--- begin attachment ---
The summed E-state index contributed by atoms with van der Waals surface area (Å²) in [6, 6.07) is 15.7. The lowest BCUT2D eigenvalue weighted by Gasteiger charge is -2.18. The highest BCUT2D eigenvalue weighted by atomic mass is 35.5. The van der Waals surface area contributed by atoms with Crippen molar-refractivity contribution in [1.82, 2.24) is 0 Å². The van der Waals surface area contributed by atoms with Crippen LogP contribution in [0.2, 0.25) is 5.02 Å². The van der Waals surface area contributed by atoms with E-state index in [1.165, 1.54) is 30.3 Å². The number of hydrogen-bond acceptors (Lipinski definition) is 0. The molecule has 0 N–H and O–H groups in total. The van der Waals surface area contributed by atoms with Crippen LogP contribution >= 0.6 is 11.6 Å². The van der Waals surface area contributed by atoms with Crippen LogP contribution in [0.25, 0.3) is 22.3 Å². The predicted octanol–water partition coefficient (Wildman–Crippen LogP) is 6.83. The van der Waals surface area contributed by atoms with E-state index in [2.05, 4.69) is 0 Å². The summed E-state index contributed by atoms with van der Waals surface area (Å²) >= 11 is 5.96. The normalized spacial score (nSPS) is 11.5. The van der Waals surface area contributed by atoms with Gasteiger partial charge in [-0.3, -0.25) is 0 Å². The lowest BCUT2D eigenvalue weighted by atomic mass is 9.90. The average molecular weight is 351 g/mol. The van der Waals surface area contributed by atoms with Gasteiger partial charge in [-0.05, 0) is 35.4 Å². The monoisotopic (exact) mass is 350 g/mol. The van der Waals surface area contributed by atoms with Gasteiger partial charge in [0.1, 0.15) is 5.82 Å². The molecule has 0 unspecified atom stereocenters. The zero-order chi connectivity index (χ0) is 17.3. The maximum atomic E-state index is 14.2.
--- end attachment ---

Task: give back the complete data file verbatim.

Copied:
The summed E-state index contributed by atoms with van der Waals surface area (Å²) in [6, 6.07) is 15.7. The lowest BCUT2D eigenvalue weighted by Gasteiger charge is -2.18. The highest BCUT2D eigenvalue weighted by atomic mass is 35.5. The van der Waals surface area contributed by atoms with Crippen molar-refractivity contribution in [1.82, 2.24) is 0 Å². The van der Waals surface area contributed by atoms with Crippen LogP contribution in [0.2, 0.25) is 5.02 Å². The van der Waals surface area contributed by atoms with E-state index in [1.165, 1.54) is 30.3 Å². The number of hydrogen-bond acceptors (Lipinski definition) is 0. The molecule has 0 N–H and O–H groups in total. The van der Waals surface area contributed by atoms with Crippen LogP contribution >= 0.6 is 11.6 Å². The van der Waals surface area contributed by atoms with Crippen LogP contribution in [0.25, 0.3) is 22.3 Å². The predicted octanol–water partition coefficient (Wildman–Crippen LogP) is 6.83. The van der Waals surface area contributed by atoms with E-state index in [2.05, 4.69) is 0 Å². The summed E-state index contributed by atoms with van der Waals surface area (Å²) >= 11 is 5.96. The normalized spacial score (nSPS) is 11.5. The van der Waals surface area contributed by atoms with Gasteiger partial charge in [-0.3, -0.25) is 0 Å². The lowest BCUT2D eigenvalue weighted by atomic mass is 9.90. The average molecular weight is 351 g/mol. The van der Waals surface area contributed by atoms with Gasteiger partial charge in [-0.05, 0) is 35.4 Å². The monoisotopic (exact) mass is 350 g/mol. The van der Waals surface area contributed by atoms with Gasteiger partial charge in [0.1, 0.15) is 5.82 Å². The molecule has 0 unspecified atom stereocenters. The zero-order chi connectivity index (χ0) is 17.3. The maximum atomic E-state index is 14.2.